It is important to prepare the vegetables in a similar fashion. To ensure the vegetables all cook at the same speed, they need to be cut in the same shapes and sizes. This will also help with precision. If you know all your vegetables are cooked the same, it will help you achieve your goal for your application.
The point of taking the time to make a great sofrito is to make dishes taste better. So, you need to make sure you are using the freshest ingredients possible. It would be counter productive to not.
Most people that make sofrito will tell you the key is proper proportions between the ingredients. You are going to want to stay around 2 parts onion, 1 part Celery, 1 part carrots. This combination is found all over cooking in France it is commonly known as “mirepoix” in Italy it is known as “battuto”. I am customizing min a bit with the addition of shallots and leeks. This will add depth of mellow onion flavor. I am adding a ½ part of each.
The first stage is the part that requires close attention during the cooking process of this recipe. Other than that, it is pretty much a set it and forget it.
The first stage is the initial simmering. You want to make sure the heat you set is not too high, so you want to monitor the initial simmer until it is at a comfortable temperature for a good sofrito (which is super low).
Herbs are a great way to get the perfect “odori” (aromatic odor) effect in your soffritto. I like to use thyme and tarragon. Now there are two ways to incorporate these flavors into your soffritto. You can make a sachet, or you can pick and chop the herbs.
I personally like to use the sachet. Especially for soft herbs. The reason being, is that the soft herbs are going to lose their appeal after 10 minutes of being in the sauce. Then they are just going to be brown soggy and gross.
If only using thyme, then picking and chopping and incorporating into the soffritto is fine. Why you ask? Well thyme is considered a hard herb. This mean it is more resilient during the cooking process, it tends to uphold its integrity.
The best thing about sofritois that is lasts a long time in the fridge. I have had one for up to two weeks! I doubt you will have one long enough to go bad, I mean this recipe goes with pretty much anything. Store this recipe in the fridge for up to 1 week, maybe more.
- 1 cast iron pan or heavy bottomed saucepan
- 1 wooden spoon or rubber spatula
- 1 chef knife
- 1 cutting board
- 1 microplane
- Measuring cups
- Measuring spoons
Yields: About 1 qt
Prep Time: 15 Minutes
- 1 Lb Yellow Onions
- ½ Lb Celery
- ½ Lb Carrots
- ¼ Lb Shallot
- ¼ Lb Leek
- Begin by cleaning your vegetables. Be sure to peel the outer layer off onions, shallot, and leeks. Then run under cold water. Wash celery thoroughly. Peel carrots completely.
- On a cutting surface, begin small dicing (1/4 in cubes) vegetables. Keep in mind the amounts listed above are prepared vegetable weights.
- Once cut, the vegetables can be mixed together.
Yield: 15 Servings
Prep Time: 15 Minutes
Cook Time: 1 Hour
- 1 ½ Cup Extra Virgin Olive Oil
- 1 Lb Yellow Onions, cleaned & small diced
- ½ Lb Celery, cleaned & small diced
- ½ Lb Carrots, cleaned & small diced
- ¼ Lb Shallot, cleaned & small diced
- ¼ Lb Leek, cleaned & small diced
- 3 Large Bay Leaf
- 5 Sprig Thyme, tied
- 5 Sprig Tarragon, tied
- Begin by heating your olive oil over low heat in a large cast iron pan or heavy bottomed sauté pan.
- Once oil Is hot,addall ingredients (except herbs and Bay leaf) to the pan and begin to slowly fry. I say slowly fry but I think poaching in oil is a better way of explaining it. Slowly cook this mixture for 45 minutes. Its important not to caramelize this mixture. Depending on how low you got the heat the time may be longer or shorter.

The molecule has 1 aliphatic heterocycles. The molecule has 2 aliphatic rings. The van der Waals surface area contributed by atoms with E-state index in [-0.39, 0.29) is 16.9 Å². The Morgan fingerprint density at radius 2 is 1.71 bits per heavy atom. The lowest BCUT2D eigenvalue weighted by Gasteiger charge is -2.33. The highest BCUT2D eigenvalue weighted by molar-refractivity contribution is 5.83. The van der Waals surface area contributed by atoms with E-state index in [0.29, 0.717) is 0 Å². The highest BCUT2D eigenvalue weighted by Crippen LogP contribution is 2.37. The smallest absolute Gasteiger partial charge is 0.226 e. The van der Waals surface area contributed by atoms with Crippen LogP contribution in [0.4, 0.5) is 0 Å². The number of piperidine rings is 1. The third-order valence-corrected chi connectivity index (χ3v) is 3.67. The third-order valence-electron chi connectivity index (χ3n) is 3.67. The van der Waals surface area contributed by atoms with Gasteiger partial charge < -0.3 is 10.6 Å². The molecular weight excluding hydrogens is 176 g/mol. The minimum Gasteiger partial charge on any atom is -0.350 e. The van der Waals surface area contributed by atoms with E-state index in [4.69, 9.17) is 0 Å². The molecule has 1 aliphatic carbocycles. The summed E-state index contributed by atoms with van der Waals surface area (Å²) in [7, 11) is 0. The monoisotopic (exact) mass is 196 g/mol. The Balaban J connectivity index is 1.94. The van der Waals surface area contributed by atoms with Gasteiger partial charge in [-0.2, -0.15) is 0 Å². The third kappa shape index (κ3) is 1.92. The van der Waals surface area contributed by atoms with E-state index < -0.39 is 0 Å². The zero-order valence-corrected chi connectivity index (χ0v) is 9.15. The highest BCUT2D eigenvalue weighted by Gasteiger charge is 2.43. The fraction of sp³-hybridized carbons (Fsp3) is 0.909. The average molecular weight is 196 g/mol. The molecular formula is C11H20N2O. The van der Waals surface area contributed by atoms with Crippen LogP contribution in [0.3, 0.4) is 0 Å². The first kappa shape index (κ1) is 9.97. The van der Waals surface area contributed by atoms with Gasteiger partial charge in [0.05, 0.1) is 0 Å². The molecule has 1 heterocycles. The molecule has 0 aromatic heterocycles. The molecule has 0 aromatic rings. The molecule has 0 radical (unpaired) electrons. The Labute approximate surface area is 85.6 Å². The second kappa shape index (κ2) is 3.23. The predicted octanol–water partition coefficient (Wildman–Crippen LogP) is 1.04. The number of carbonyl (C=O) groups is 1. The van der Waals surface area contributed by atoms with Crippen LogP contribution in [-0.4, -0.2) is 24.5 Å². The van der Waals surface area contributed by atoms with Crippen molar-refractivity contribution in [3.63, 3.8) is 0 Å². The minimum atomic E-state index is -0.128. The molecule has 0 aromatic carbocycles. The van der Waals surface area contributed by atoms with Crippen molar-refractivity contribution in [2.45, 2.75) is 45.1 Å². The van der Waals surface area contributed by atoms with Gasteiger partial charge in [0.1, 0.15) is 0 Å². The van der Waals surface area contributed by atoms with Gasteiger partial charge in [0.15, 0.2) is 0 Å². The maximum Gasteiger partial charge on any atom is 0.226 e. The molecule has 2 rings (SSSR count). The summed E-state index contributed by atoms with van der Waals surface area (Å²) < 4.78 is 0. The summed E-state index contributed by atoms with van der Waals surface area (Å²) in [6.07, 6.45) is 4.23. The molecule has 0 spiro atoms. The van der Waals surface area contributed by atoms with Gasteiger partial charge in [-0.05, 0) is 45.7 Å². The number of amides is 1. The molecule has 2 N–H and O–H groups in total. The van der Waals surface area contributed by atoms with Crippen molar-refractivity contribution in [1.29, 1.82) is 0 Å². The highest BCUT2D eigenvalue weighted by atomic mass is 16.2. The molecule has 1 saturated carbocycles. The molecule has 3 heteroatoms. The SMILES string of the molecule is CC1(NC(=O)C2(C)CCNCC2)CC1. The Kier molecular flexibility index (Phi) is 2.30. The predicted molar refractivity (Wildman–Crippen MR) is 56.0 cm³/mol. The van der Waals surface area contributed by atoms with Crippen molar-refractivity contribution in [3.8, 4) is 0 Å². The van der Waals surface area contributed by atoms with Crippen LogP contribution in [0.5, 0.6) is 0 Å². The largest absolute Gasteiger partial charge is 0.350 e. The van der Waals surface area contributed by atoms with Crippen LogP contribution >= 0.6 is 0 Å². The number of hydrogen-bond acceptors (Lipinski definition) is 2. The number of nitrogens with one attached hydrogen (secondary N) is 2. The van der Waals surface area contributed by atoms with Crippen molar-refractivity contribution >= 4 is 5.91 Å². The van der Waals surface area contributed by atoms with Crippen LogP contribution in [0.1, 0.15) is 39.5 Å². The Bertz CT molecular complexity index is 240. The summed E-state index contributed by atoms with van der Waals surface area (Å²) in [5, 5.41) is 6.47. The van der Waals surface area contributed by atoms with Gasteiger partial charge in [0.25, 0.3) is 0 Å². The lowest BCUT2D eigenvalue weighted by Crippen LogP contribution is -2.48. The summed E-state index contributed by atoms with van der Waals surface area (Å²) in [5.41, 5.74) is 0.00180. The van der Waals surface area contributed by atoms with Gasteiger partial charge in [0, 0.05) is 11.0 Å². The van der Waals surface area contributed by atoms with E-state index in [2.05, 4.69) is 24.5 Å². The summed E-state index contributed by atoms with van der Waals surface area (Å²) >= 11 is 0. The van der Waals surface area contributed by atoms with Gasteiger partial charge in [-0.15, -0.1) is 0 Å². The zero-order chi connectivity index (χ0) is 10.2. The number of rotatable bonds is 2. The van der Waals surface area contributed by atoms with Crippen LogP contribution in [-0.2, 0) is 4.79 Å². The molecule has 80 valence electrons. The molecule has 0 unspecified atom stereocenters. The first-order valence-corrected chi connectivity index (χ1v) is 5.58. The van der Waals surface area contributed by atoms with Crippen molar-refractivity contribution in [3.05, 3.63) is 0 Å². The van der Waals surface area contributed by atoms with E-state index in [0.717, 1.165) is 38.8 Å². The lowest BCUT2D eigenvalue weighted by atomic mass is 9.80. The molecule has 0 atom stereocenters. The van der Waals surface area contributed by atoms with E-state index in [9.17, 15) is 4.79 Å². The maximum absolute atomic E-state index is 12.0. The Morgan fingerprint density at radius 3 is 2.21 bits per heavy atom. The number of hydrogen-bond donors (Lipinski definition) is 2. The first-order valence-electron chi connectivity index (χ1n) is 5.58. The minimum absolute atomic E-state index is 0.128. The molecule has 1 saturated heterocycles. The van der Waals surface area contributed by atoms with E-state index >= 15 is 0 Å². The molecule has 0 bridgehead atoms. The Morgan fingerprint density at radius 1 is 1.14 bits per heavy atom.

- During the last 15 minutes of the cooking process, throw in your herbs. Make sure they are all tied together so they are easy to pick out. Make sure they stay in there for 15 minutes or less. When they start to turn colors, take them out.
- Once cooked, take pan off the heat, and remove the herbs. Let cool down at room temperature for 30 minutes, then transfer to an airtight container (uncovered for now) and cool in fridge.
- Cover once completely cool.
Tomato Soffritto Sauce (Vegan Bolognese)
Yield: 6 servings
Prep Time: 15 Minutes
Cook Time: 1 Hour
- 1 Cup Soffritto Recipe
- 1 Tbsp Dried Oregano
- 1 Cup Red Wine
- ¼ Cup Non-Dairy Milk
- 1 28 oz San Marzano Tomato, canned
- 1 tsp Sugar
- 2 tsp Kosher Salt
- 1 tsp Black Pepper, ground
- In a large sauce pot, heat the soffritto over medium heat. Once the soffritto is hot it will begin to sizzle in the pot. Add the dried oregano and sauté until fragrant.
- Next, add the white wine, and cook for 5 minutes. Until all the alcohol is removed. This may take longer depending on cooking vessel and heat.
- Once alcohol is cooked out, add your nondairy milk and heat to a simmer. Then add your canned tomatoes. Reduce heat a little until medium low. Cook this sauce for 30 minutes.
- Once the sauce has cooked, add the seasonings (salt, pepper, and sugar) and mix thoroughly.
- Once cooked, take pan off the heat. Let cool down at room temperature for 30 minutes, then transfer to an airtight container (uncovered for now) and cool in fridge.
- Cover once completely cool.
- Can you freeze the Soffritto Sauce?
Yes, you can freeze all of these recipes and they freeze well. Freeze the soffritto in an ice cube tray. Then you can bag them up if you like. You can also freeze the sofrito sauce, but I would freeze them in larger portions.
- Do I have to chop all these vegetables by hand?
No, you do not. I understand that this is a lot to chop. You can use a food processor if you want. The key is to get all the vegetables the same size.
- Can you blend the Soffritto into a paste?
Yes, you can. I would omit some oil if you do. If you blend the cooked product as is then it would be very loose and not paste-like.
If you want to blend the vegetables before cooking, then that is ok too. You just need to be mindful of burning to the bottom of the pan.
- Can I add other ingredients to this recipe?
Sure, you can customize these recipes to fit what ever application you want. I have seen people add olives, capers, anchovies. You can add anything you want really.
Placidia, Gala. “IL SOFFRITTO.” ITALY Magazine, 2009, www.italymagazine.com/post/il-soffritto.
“Soffritto.” La Cucina Italiana, 2020, www.lacucinaitaliana.com/glossary/soffritto?refresh_ce=.